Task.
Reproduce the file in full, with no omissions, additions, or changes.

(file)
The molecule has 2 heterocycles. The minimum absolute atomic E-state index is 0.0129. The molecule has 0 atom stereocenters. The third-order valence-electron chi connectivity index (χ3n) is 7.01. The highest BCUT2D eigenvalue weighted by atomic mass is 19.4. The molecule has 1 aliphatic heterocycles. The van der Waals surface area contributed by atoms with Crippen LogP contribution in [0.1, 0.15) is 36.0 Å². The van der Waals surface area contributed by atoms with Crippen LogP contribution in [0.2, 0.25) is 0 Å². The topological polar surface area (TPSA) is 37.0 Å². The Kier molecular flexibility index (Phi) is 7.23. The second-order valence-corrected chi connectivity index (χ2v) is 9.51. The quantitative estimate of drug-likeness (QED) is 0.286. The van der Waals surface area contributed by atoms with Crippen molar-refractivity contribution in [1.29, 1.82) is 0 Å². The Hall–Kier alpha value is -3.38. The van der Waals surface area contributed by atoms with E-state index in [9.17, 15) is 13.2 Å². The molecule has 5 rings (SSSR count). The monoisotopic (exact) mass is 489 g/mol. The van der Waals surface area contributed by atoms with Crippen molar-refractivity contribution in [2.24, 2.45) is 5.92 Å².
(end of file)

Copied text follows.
The molecule has 2 heterocycles. The minimum absolute atomic E-state index is 0.0129. The molecule has 0 atom stereocenters. The third-order valence-electron chi connectivity index (χ3n) is 7.01. The highest BCUT2D eigenvalue weighted by atomic mass is 19.4. The molecule has 1 aliphatic heterocycles. The van der Waals surface area contributed by atoms with Crippen LogP contribution in [0.1, 0.15) is 36.0 Å². The van der Waals surface area contributed by atoms with Crippen LogP contribution in [0.2, 0.25) is 0 Å². The topological polar surface area (TPSA) is 37.0 Å². The Kier molecular flexibility index (Phi) is 7.23. The second-order valence-corrected chi connectivity index (χ2v) is 9.51. The quantitative estimate of drug-likeness (QED) is 0.286. The van der Waals surface area contributed by atoms with Crippen molar-refractivity contribution in [1.29, 1.82) is 0 Å². The Hall–Kier alpha value is -3.38. The van der Waals surface area contributed by atoms with E-state index in [9.17, 15) is 13.2 Å². The molecule has 5 rings (SSSR count). The monoisotopic (exact) mass is 489 g/mol. The van der Waals surface area contributed by atoms with Crippen molar-refractivity contribution in [2.24, 2.45) is 5.92 Å².